S&P 500 Index Chart
In last week’s analysis of the S&P 500 index chart pattern, I had observed that the index was trying to stage a rally, which would probably give the bears another selling opportunity. The S&P 500 actually closed almost 5% higher on a weekly basis. The relief rally – that is all that it can be called now – was initially based on the hope that Bernanke would surely announce some sort of QE3 at Jackson Hole on Fri. Aug 26 ‘11; and when no announcement was forthcoming, the bulls treated it as ‘no news is good news’!
The bears weren’t entirely inactive. Note that the index could not climb past the falling 20 day EMA. Can the rally continue? Positive divergences in the technical indicators, which reached slightly higher tops while the index made a lower top, may suggest so. But the rally seems to be losing momentum. Note that the slow stochastic is still below its 50% level; the RSI turned down after touching its 50% level, and the MACD just moved above its signal line but is still negative. Thursday’s (Aug 25 ‘11) down day saw the highest volumes, which is not a bullish sign. Even if the index rises above the 20 day EMA, the falling 50 day EMA and the 200 day EMA are likely to be a tougher hurdles. Bulls will hope that the recent bottom at 1100 holds – otherwise, the S&P 500 can fall much lower.
New home sales were down a bit. Initial jobless claims rose to 417,000. Q2 GDP growth was 1% (it was 0.4% in Q1) and inflation was 3.3% (vs. 4% in Q1). The Weekly Leading Index (WLI) from ECRI dropped to –2.1% from –0.1% (negative numbers mean a worsening economy). Doesn’t seem like much of a recovery, does it?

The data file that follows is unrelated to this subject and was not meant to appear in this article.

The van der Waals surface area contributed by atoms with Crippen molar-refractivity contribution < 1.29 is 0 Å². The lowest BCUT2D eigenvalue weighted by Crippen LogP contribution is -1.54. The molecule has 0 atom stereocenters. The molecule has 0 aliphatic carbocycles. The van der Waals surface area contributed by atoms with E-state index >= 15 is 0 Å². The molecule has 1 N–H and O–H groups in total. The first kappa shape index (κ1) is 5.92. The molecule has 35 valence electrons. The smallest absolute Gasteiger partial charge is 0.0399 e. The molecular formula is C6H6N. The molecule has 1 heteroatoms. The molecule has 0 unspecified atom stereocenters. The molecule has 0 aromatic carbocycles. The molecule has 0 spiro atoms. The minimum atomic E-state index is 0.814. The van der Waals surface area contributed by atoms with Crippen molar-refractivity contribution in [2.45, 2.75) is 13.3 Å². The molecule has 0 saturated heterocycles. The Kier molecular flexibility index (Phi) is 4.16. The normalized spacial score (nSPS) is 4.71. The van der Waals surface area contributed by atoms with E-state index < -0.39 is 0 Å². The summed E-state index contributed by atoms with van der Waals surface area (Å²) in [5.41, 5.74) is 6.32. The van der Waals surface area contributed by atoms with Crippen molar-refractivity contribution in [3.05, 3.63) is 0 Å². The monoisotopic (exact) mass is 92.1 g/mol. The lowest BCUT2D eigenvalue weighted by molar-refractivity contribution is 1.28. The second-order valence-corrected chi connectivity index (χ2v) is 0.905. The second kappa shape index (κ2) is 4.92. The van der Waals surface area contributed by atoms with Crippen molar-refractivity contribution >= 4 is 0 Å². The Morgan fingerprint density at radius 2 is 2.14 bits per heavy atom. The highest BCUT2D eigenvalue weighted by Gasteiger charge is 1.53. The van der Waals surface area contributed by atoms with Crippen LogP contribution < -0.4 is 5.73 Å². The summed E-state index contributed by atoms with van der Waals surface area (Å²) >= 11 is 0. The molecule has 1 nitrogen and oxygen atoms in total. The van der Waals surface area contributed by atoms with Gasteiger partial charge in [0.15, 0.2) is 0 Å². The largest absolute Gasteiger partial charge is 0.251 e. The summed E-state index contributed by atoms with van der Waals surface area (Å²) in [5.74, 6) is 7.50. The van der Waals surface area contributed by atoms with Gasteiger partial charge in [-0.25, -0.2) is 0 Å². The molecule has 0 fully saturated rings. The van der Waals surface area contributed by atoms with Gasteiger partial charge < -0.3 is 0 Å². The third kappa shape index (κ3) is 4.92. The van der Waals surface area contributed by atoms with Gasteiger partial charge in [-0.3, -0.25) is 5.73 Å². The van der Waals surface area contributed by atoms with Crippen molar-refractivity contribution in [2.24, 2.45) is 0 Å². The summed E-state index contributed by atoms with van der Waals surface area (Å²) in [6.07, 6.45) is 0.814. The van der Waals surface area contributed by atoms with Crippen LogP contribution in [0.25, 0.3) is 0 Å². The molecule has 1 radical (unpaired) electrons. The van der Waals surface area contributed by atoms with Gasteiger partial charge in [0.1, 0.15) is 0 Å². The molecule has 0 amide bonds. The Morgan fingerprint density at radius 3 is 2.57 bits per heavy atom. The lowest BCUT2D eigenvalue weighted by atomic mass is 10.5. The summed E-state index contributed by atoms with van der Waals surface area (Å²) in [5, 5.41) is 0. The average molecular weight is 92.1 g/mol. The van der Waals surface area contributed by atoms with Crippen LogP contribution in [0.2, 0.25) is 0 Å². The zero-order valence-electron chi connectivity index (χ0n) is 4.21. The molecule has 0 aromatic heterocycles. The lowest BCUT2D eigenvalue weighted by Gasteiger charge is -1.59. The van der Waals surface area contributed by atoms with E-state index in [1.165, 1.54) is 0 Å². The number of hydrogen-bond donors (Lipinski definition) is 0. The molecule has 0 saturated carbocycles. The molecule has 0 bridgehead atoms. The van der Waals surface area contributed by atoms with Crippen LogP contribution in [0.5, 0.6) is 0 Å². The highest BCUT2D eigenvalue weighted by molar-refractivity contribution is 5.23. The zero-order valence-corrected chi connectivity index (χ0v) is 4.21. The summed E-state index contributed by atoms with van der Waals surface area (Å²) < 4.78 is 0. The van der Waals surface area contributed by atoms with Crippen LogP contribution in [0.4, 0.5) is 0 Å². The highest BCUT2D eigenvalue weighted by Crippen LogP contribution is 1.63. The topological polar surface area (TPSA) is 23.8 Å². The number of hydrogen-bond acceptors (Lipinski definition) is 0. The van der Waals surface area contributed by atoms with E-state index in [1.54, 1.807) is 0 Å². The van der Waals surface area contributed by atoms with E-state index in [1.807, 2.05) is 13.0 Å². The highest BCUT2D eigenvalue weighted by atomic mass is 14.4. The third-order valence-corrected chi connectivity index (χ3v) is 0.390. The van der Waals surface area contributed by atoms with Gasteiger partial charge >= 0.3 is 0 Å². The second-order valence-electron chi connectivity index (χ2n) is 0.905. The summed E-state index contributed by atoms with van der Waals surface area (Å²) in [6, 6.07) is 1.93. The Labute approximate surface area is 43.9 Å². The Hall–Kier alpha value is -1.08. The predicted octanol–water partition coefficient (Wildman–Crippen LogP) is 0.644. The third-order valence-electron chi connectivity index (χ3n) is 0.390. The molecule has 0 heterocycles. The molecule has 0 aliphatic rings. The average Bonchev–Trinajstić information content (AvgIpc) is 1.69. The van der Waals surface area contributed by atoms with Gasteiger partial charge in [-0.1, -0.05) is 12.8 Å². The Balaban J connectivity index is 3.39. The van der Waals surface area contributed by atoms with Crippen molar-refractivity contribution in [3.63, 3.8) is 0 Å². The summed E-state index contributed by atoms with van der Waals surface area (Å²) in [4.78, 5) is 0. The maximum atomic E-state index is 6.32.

Last week, I had mentioned that the bulls will try to defend the 5000 level on the FTSE 100 index chart pattern with all their might – and so they did, launching a mini rally. As expected, the rally attracted selling. The index turned down after reaching the 20 day EMA, but managed to eke out a 1.7% weekly gain.
The technical indicators are showing some signs of bullishness. The MACD has just crossed above its signal line, but remains negative. Both the RSI and the slow stochastic are rising towards their 50% levels. But the volumes paint a bearish picture – the down days on Thursday and Friday had the highest trading volumes of the week.
The soaring cost of food, utilities and transport left UK households with less discretionary income to spend, as per this article. Inflation rose to 4.4% in July from 4.2% in June. The housing market continues to stumble, with weakening demand and falling prices. The worst doesn’t appear to be over yet, and the probability of a double-dip recession is increasing.
Bottomline? The S&P 500 and FTSE 100 chart patterns are trying to form bottoms near their recent lows, and start counter-trend rallies. But they may only be temporary bottoms, before the next wave of selling pushes the indices lower. Time to stay on the sidelines and await clearer trend indications.